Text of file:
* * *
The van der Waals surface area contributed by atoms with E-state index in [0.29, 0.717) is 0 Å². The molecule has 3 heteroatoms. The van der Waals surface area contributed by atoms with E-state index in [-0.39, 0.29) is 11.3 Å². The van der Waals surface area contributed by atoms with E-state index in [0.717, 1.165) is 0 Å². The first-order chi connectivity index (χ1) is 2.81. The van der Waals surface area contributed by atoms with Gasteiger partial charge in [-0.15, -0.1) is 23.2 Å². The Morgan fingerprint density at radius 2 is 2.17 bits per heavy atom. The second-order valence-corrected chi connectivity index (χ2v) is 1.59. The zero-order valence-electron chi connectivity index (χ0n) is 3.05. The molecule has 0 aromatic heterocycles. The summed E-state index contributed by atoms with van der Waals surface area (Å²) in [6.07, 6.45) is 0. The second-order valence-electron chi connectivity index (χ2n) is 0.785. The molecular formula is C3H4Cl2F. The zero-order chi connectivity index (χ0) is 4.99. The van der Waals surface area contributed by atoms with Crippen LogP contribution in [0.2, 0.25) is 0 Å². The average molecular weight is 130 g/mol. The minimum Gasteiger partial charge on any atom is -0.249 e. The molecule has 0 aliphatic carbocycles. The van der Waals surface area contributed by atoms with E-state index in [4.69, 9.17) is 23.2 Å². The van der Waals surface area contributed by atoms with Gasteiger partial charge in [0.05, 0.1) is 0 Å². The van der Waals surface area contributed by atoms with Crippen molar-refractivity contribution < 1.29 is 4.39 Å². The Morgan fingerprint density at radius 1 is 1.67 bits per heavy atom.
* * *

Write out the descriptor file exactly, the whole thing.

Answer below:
The van der Waals surface area contributed by atoms with E-state index in [0.29, 0.717) is 0 Å². The molecule has 3 heteroatoms. The van der Waals surface area contributed by atoms with E-state index in [-0.39, 0.29) is 11.3 Å². The van der Waals surface area contributed by atoms with E-state index in [0.717, 1.165) is 0 Å². The first-order chi connectivity index (χ1) is 2.81. The van der Waals surface area contributed by atoms with Gasteiger partial charge in [-0.15, -0.1) is 23.2 Å². The Morgan fingerprint density at radius 2 is 2.17 bits per heavy atom. The second-order valence-corrected chi connectivity index (χ2v) is 1.59. The zero-order valence-electron chi connectivity index (χ0n) is 3.05. The molecule has 0 aromatic heterocycles. The summed E-state index contributed by atoms with van der Waals surface area (Å²) in [6.07, 6.45) is 0. The second-order valence-electron chi connectivity index (χ2n) is 0.785. The molecular formula is C3H4Cl2F. The zero-order chi connectivity index (χ0) is 4.99. The van der Waals surface area contributed by atoms with Crippen LogP contribution in [0.2, 0.25) is 0 Å². The average molecular weight is 130 g/mol. The minimum Gasteiger partial charge on any atom is -0.249 e. The molecule has 0 aliphatic carbocycles. The van der Waals surface area contributed by atoms with E-state index in [4.69, 9.17) is 23.2 Å². The van der Waals surface area contributed by atoms with Gasteiger partial charge in [0.05, 0.1) is 0 Å². The van der Waals surface area contributed by atoms with Crippen molar-refractivity contribution < 1.29 is 4.39 Å². The Morgan fingerprint density at radius 1 is 1.67 bits per heavy atom.